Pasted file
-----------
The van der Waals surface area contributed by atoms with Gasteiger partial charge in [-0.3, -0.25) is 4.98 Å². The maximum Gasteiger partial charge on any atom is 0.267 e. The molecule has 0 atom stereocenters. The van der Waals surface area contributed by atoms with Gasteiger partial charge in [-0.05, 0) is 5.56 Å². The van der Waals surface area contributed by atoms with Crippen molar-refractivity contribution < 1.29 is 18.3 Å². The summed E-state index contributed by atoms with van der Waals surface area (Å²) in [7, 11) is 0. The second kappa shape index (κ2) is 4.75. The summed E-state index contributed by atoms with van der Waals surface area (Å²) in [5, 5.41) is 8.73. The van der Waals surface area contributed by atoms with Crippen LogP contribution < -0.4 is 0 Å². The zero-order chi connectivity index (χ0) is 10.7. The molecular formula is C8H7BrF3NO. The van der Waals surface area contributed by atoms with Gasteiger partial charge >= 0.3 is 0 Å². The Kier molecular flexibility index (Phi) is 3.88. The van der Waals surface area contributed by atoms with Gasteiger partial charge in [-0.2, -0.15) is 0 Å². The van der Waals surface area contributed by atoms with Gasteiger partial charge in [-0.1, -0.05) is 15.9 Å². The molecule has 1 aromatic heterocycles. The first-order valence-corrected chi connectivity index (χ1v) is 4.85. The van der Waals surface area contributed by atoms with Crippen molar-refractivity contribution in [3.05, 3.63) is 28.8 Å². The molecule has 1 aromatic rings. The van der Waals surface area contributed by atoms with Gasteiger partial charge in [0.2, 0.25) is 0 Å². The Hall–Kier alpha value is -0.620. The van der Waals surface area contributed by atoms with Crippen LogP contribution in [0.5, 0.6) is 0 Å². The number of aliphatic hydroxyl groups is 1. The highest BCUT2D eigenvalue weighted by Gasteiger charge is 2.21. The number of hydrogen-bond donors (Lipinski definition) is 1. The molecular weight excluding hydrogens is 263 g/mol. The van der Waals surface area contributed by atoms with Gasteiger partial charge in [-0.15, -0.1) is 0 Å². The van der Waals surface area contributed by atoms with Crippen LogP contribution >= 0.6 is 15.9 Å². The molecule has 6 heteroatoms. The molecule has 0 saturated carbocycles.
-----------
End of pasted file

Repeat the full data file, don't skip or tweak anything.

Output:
The van der Waals surface area contributed by atoms with Gasteiger partial charge in [-0.3, -0.25) is 4.98 Å². The maximum Gasteiger partial charge on any atom is 0.267 e. The molecule has 0 atom stereocenters. The van der Waals surface area contributed by atoms with Gasteiger partial charge in [-0.05, 0) is 5.56 Å². The van der Waals surface area contributed by atoms with Crippen molar-refractivity contribution < 1.29 is 18.3 Å². The summed E-state index contributed by atoms with van der Waals surface area (Å²) in [7, 11) is 0. The second kappa shape index (κ2) is 4.75. The summed E-state index contributed by atoms with van der Waals surface area (Å²) in [5, 5.41) is 8.73. The van der Waals surface area contributed by atoms with Crippen LogP contribution < -0.4 is 0 Å². The zero-order chi connectivity index (χ0) is 10.7. The molecular formula is C8H7BrF3NO. The van der Waals surface area contributed by atoms with Gasteiger partial charge >= 0.3 is 0 Å². The Kier molecular flexibility index (Phi) is 3.88. The van der Waals surface area contributed by atoms with Gasteiger partial charge in [-0.2, -0.15) is 0 Å². The van der Waals surface area contributed by atoms with Gasteiger partial charge in [-0.1, -0.05) is 15.9 Å². The molecule has 1 aromatic heterocycles. The first-order valence-corrected chi connectivity index (χ1v) is 4.85. The van der Waals surface area contributed by atoms with Crippen molar-refractivity contribution in [3.05, 3.63) is 28.8 Å². The molecule has 1 aromatic rings. The van der Waals surface area contributed by atoms with Gasteiger partial charge in [0.2, 0.25) is 0 Å². The Hall–Kier alpha value is -0.620. The van der Waals surface area contributed by atoms with Crippen LogP contribution in [0.5, 0.6) is 0 Å². The number of aliphatic hydroxyl groups is 1. The highest BCUT2D eigenvalue weighted by Gasteiger charge is 2.21. The number of hydrogen-bond donors (Lipinski definition) is 1. The molecular weight excluding hydrogens is 263 g/mol. The van der Waals surface area contributed by atoms with Gasteiger partial charge in [-0.15, -0.1) is 0 Å². The van der Waals surface area contributed by atoms with Crippen LogP contribution >= 0.6 is 15.9 Å². The molecule has 6 heteroatoms. The molecule has 0 saturated carbocycles.